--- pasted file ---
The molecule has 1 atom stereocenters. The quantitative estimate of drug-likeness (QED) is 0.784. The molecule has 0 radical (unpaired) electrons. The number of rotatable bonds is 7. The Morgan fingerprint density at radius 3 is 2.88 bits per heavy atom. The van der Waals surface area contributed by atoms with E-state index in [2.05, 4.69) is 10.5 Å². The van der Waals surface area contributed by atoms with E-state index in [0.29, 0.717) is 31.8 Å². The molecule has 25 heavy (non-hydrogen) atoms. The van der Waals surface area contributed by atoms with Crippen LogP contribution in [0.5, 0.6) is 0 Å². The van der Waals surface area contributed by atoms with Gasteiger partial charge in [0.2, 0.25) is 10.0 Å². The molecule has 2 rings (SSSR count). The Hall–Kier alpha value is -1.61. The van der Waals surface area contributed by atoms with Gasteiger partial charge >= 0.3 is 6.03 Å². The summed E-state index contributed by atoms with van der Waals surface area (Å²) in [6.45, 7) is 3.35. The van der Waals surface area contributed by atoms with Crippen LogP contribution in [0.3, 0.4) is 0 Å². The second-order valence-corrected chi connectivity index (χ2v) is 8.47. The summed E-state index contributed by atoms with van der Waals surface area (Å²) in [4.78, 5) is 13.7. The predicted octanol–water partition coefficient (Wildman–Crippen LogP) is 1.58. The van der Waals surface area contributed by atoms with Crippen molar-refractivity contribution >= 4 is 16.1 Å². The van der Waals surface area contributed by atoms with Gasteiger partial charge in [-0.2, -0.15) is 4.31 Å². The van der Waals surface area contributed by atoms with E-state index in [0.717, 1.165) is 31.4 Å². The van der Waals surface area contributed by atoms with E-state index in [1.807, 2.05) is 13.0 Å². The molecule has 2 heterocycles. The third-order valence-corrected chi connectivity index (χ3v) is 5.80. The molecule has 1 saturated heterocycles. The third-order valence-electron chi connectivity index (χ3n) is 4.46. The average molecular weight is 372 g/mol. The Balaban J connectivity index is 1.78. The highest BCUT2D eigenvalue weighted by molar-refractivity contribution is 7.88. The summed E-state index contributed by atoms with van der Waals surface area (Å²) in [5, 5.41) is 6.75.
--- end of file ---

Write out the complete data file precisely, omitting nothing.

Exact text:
The molecule has 1 atom stereocenters. The quantitative estimate of drug-likeness (QED) is 0.784. The molecule has 0 radical (unpaired) electrons. The number of rotatable bonds is 7. The Morgan fingerprint density at radius 3 is 2.88 bits per heavy atom. The van der Waals surface area contributed by atoms with E-state index in [2.05, 4.69) is 10.5 Å². The van der Waals surface area contributed by atoms with E-state index in [0.29, 0.717) is 31.8 Å². The molecule has 25 heavy (non-hydrogen) atoms. The van der Waals surface area contributed by atoms with Crippen LogP contribution in [0.5, 0.6) is 0 Å². The van der Waals surface area contributed by atoms with Gasteiger partial charge in [0.2, 0.25) is 10.0 Å². The molecule has 2 rings (SSSR count). The Hall–Kier alpha value is -1.61. The van der Waals surface area contributed by atoms with Gasteiger partial charge >= 0.3 is 6.03 Å². The summed E-state index contributed by atoms with van der Waals surface area (Å²) in [6.45, 7) is 3.35. The van der Waals surface area contributed by atoms with Crippen LogP contribution in [0.3, 0.4) is 0 Å². The second-order valence-corrected chi connectivity index (χ2v) is 8.47. The summed E-state index contributed by atoms with van der Waals surface area (Å²) in [4.78, 5) is 13.7. The predicted octanol–water partition coefficient (Wildman–Crippen LogP) is 1.58. The van der Waals surface area contributed by atoms with Crippen molar-refractivity contribution >= 4 is 16.1 Å². The van der Waals surface area contributed by atoms with Gasteiger partial charge in [-0.2, -0.15) is 4.31 Å². The van der Waals surface area contributed by atoms with E-state index in [0.717, 1.165) is 31.4 Å². The van der Waals surface area contributed by atoms with E-state index in [1.807, 2.05) is 13.0 Å². The molecule has 2 heterocycles. The third-order valence-corrected chi connectivity index (χ3v) is 5.80. The molecule has 1 saturated heterocycles. The third-order valence-electron chi connectivity index (χ3n) is 4.46. The average molecular weight is 372 g/mol. The Balaban J connectivity index is 1.78. The highest BCUT2D eigenvalue weighted by molar-refractivity contribution is 7.88. The summed E-state index contributed by atoms with van der Waals surface area (Å²) in [5, 5.41) is 6.75.